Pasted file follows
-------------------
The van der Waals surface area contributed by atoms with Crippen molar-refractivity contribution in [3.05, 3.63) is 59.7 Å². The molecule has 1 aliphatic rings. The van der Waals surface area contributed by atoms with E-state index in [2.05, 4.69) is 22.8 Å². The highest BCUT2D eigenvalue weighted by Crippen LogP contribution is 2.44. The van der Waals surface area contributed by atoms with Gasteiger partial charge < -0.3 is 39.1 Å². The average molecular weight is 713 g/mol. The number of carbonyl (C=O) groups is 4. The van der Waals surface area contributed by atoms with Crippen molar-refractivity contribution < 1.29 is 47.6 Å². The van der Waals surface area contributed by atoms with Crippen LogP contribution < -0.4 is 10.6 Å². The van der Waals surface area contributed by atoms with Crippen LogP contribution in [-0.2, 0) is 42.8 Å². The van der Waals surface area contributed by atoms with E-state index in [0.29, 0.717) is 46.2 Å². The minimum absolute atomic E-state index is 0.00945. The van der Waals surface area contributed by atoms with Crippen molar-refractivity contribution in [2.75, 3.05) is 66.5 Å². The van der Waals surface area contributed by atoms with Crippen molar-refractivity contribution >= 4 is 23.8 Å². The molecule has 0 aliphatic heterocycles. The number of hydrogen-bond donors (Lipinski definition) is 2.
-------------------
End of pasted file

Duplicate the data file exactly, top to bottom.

The van der Waals surface area contributed by atoms with Crippen molar-refractivity contribution in [3.05, 3.63) is 59.7 Å². The molecule has 1 aliphatic rings. The van der Waals surface area contributed by atoms with E-state index in [2.05, 4.69) is 22.8 Å². The highest BCUT2D eigenvalue weighted by Crippen LogP contribution is 2.44. The van der Waals surface area contributed by atoms with Gasteiger partial charge < -0.3 is 39.1 Å². The average molecular weight is 713 g/mol. The number of carbonyl (C=O) groups is 4. The van der Waals surface area contributed by atoms with Crippen molar-refractivity contribution < 1.29 is 47.6 Å². The van der Waals surface area contributed by atoms with Crippen LogP contribution < -0.4 is 10.6 Å². The van der Waals surface area contributed by atoms with Crippen LogP contribution in [-0.2, 0) is 42.8 Å². The van der Waals surface area contributed by atoms with E-state index in [0.29, 0.717) is 46.2 Å². The minimum absolute atomic E-state index is 0.00945. The van der Waals surface area contributed by atoms with Crippen molar-refractivity contribution in [2.75, 3.05) is 66.5 Å². The van der Waals surface area contributed by atoms with Crippen molar-refractivity contribution >= 4 is 23.8 Å². The molecule has 0 aliphatic heterocycles. The number of hydrogen-bond donors (Lipinski definition) is 2.